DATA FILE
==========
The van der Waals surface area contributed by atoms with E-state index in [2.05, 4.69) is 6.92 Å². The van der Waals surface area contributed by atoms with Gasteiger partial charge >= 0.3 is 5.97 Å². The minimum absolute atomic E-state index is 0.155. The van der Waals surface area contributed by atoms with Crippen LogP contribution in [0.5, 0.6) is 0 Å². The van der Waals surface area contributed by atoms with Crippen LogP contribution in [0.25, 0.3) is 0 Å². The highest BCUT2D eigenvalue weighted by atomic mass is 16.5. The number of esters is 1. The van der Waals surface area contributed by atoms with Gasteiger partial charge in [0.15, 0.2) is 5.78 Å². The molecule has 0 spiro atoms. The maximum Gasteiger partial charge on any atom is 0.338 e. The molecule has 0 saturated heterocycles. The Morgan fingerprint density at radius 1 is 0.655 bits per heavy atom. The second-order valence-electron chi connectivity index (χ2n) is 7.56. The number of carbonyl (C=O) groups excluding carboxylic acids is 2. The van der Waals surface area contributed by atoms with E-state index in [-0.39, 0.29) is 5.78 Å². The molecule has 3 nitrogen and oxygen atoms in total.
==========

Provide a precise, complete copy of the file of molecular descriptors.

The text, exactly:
The van der Waals surface area contributed by atoms with E-state index in [2.05, 4.69) is 6.92 Å². The van der Waals surface area contributed by atoms with Gasteiger partial charge >= 0.3 is 5.97 Å². The minimum absolute atomic E-state index is 0.155. The van der Waals surface area contributed by atoms with Crippen LogP contribution in [0.5, 0.6) is 0 Å². The van der Waals surface area contributed by atoms with Crippen LogP contribution in [0.25, 0.3) is 0 Å². The highest BCUT2D eigenvalue weighted by atomic mass is 16.5. The number of esters is 1. The van der Waals surface area contributed by atoms with Gasteiger partial charge in [0.15, 0.2) is 5.78 Å². The molecule has 0 spiro atoms. The maximum Gasteiger partial charge on any atom is 0.338 e. The molecule has 0 saturated heterocycles. The Morgan fingerprint density at radius 1 is 0.655 bits per heavy atom. The second-order valence-electron chi connectivity index (χ2n) is 7.56. The number of carbonyl (C=O) groups excluding carboxylic acids is 2. The van der Waals surface area contributed by atoms with E-state index in [-0.39, 0.29) is 5.78 Å². The molecule has 3 nitrogen and oxygen atoms in total.